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State Senator

Gayle Slossberg

Representing Milford, Orange, West Haven & Woodbridge

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Slossberg Leads Final Passage of 8-30g Reform

Bill reforming 8-30g passes in the House of Representatives and the Senate

Senator Gayle Slossberg (D-Milford), Co-Chair of the Housing Committee, announced today that after months of negotiating and working on the bill, legislation reforming Connecticut’s affordable housing system has been approved by both chambers of the General Assembly.

With the leadership of Senator Slossberg and Milford’s House delegation, Representative Kim Rose, Vice Chair of the Housing Committee, Representative Pam Staneski, and Representative Charles Ferraro, House Bill 6880 passed in the Senate today by a vote of 30—6, following its earlier passage in the House of Representatives by a vote of 116—33.

“Milford residents have been calling for common-sense reforms to the Affordable Housing Act, and this bill accomplishes that,” said Senator Slossberg. “This bill enables the Affordable Housing Act to continue encouraging the creation of affordable housing options, but updates the law to reflect communities’ actual experience with the statute. I, along with the entire Milford delegation, worked very hard to secure passage of this bill, and am looking forward to seeing it signed into law.”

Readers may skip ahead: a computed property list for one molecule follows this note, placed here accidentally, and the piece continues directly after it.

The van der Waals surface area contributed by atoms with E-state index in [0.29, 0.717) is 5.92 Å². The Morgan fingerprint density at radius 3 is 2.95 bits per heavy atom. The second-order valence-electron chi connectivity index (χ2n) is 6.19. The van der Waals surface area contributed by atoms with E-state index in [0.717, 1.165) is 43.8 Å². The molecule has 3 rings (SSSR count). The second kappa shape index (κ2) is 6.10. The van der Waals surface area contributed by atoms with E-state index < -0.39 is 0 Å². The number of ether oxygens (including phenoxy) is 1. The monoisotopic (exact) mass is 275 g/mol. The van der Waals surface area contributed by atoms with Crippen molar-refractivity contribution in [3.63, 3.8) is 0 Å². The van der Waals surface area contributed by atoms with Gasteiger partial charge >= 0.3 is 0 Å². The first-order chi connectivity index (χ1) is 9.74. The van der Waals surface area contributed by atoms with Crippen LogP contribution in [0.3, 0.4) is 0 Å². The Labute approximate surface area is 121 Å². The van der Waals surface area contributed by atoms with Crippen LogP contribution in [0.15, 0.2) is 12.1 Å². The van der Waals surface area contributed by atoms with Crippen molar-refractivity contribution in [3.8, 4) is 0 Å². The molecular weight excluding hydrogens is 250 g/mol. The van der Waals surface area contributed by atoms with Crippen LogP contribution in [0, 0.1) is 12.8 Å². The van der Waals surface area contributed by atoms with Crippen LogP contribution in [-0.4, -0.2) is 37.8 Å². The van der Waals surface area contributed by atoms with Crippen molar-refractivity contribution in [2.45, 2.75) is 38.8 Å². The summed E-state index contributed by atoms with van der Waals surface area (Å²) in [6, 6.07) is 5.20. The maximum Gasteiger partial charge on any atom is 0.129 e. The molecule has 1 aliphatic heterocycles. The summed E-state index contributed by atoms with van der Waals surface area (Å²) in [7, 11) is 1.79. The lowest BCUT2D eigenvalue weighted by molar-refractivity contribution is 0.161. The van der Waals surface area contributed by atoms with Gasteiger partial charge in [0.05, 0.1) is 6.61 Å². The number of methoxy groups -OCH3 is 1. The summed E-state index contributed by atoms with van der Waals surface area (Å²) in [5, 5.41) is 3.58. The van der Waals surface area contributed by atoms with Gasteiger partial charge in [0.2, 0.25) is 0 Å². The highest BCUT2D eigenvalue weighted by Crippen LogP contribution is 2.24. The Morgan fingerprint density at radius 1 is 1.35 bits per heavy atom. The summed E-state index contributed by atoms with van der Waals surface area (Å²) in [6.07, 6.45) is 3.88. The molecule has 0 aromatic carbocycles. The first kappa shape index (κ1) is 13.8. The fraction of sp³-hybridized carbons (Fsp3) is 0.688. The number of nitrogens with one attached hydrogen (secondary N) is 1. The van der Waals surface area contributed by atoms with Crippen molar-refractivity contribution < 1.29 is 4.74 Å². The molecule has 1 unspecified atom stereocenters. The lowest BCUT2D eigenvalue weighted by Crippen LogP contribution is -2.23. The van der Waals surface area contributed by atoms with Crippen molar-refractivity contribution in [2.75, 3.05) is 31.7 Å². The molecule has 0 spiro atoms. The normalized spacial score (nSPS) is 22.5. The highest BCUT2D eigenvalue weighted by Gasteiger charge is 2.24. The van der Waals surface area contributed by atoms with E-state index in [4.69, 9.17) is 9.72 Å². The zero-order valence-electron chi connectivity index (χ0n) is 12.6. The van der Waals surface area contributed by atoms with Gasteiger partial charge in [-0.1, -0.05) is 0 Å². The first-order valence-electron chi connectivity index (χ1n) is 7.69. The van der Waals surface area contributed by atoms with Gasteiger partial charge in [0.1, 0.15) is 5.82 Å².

The bill that passed today makes several critical reforms that will restore the ability of communities like Milford to make sound planning decisions. First, the bill makes Ryder Woods, a mobile home community, count toward Milford’s application for an affordable housing moratorium. Including this affordable, livable community recognizes the reality of housing opportunities in Milford and will bring the city very close to securing a moratorium.

Second, the bill makes affordable housing moratoriums more achievable for midsize cities. The current threshold to qualify for a moratorium is 2 percent, this bill lowers that threshold to 1.5 percent. While this goal is still very difficult to attain, by lowering the threshold we have recognized that it was set at an unattainable level, placing communities of this size at great hardship.

Third, midsized cities like Milford will be able to get a 5-year moratorium for their second moratorium instead of the current four years. This will allow Milford and similar communities the time to ensure their housing stock is kept at target levels to qualify for future moratoriums.

Additionally, the bill would:

  • Lower the amount of ‘Housing Unit Equivalency’ (HUE) points a municipality must attain before a moratorium can be declared from 75 to 50;
  • Award bonus HUE points for family units that contain at least three bedrooms, elderly units when 60 percent of an affordable housing completion certificate is tied to family housing, and family units located within an Incentive Housing Zone;
  • Count affordable housing that is developed in an Incentive Housing Zone (IHZ); and
  • Changes the definition of median income applicable to IHZ’s to conform to 8-30g’s definition (the lesser of state median income and the area median income as determined by HUD).

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